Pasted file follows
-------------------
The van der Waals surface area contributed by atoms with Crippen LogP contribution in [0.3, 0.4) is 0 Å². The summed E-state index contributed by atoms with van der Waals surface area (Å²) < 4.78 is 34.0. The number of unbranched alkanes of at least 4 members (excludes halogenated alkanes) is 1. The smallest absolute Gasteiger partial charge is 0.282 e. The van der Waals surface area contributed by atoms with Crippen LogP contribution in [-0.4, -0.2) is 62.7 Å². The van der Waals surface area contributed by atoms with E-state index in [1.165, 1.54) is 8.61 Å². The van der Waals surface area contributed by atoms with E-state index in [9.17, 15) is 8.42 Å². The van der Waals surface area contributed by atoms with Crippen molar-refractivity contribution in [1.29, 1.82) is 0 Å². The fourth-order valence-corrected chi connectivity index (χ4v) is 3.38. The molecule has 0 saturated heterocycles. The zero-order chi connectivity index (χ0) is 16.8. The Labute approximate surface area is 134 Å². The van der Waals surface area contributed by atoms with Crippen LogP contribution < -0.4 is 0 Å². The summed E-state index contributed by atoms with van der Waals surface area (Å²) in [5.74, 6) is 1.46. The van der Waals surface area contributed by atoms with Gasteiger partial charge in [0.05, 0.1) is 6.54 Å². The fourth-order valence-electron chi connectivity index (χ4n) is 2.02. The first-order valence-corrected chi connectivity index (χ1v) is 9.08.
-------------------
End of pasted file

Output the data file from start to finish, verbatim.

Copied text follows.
The van der Waals surface area contributed by atoms with Crippen LogP contribution in [0.3, 0.4) is 0 Å². The summed E-state index contributed by atoms with van der Waals surface area (Å²) < 4.78 is 34.0. The number of unbranched alkanes of at least 4 members (excludes halogenated alkanes) is 1. The smallest absolute Gasteiger partial charge is 0.282 e. The van der Waals surface area contributed by atoms with Crippen LogP contribution in [-0.4, -0.2) is 62.7 Å². The van der Waals surface area contributed by atoms with E-state index in [1.165, 1.54) is 8.61 Å². The van der Waals surface area contributed by atoms with E-state index in [9.17, 15) is 8.42 Å². The van der Waals surface area contributed by atoms with Crippen molar-refractivity contribution in [1.29, 1.82) is 0 Å². The fourth-order valence-corrected chi connectivity index (χ4v) is 3.38. The molecule has 0 saturated heterocycles. The zero-order chi connectivity index (χ0) is 16.8. The Labute approximate surface area is 134 Å². The van der Waals surface area contributed by atoms with Crippen LogP contribution < -0.4 is 0 Å². The summed E-state index contributed by atoms with van der Waals surface area (Å²) in [5.74, 6) is 1.46. The van der Waals surface area contributed by atoms with Gasteiger partial charge in [0.05, 0.1) is 6.54 Å². The fourth-order valence-electron chi connectivity index (χ4n) is 2.02. The first-order valence-corrected chi connectivity index (χ1v) is 9.08.